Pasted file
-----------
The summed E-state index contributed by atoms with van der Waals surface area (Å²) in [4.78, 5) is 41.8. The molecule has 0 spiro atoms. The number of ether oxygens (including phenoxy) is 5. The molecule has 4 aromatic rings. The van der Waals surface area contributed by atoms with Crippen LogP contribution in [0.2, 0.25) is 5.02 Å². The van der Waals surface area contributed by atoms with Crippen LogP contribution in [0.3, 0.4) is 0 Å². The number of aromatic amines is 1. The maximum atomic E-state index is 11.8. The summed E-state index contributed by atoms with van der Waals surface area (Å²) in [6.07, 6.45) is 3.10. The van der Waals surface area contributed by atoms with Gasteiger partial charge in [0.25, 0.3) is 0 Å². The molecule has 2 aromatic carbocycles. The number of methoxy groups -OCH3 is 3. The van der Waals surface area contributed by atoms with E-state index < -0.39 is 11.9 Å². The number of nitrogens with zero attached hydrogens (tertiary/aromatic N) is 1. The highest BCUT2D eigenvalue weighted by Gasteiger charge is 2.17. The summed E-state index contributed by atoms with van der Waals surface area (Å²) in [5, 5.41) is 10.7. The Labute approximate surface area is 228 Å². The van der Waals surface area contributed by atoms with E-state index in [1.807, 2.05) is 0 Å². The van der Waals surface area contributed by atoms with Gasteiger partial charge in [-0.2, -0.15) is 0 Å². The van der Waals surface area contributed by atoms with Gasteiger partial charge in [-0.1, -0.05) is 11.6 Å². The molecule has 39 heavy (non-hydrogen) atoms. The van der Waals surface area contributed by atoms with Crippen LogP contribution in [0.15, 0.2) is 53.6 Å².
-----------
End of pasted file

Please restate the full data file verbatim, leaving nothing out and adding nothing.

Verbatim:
The summed E-state index contributed by atoms with van der Waals surface area (Å²) in [4.78, 5) is 41.8. The molecule has 0 spiro atoms. The number of ether oxygens (including phenoxy) is 5. The molecule has 4 aromatic rings. The van der Waals surface area contributed by atoms with Crippen LogP contribution in [0.2, 0.25) is 5.02 Å². The van der Waals surface area contributed by atoms with Crippen LogP contribution in [0.3, 0.4) is 0 Å². The number of aromatic amines is 1. The maximum atomic E-state index is 11.8. The summed E-state index contributed by atoms with van der Waals surface area (Å²) in [6.07, 6.45) is 3.10. The van der Waals surface area contributed by atoms with Gasteiger partial charge in [0.25, 0.3) is 0 Å². The molecule has 2 aromatic carbocycles. The number of methoxy groups -OCH3 is 3. The van der Waals surface area contributed by atoms with E-state index < -0.39 is 11.9 Å². The number of nitrogens with zero attached hydrogens (tertiary/aromatic N) is 1. The highest BCUT2D eigenvalue weighted by Gasteiger charge is 2.17. The summed E-state index contributed by atoms with van der Waals surface area (Å²) in [5, 5.41) is 10.7. The Labute approximate surface area is 228 Å². The van der Waals surface area contributed by atoms with E-state index in [1.807, 2.05) is 0 Å². The van der Waals surface area contributed by atoms with Gasteiger partial charge in [-0.2, -0.15) is 0 Å². The van der Waals surface area contributed by atoms with Gasteiger partial charge in [-0.1, -0.05) is 11.6 Å². The molecule has 39 heavy (non-hydrogen) atoms. The van der Waals surface area contributed by atoms with Crippen LogP contribution in [0.15, 0.2) is 53.6 Å².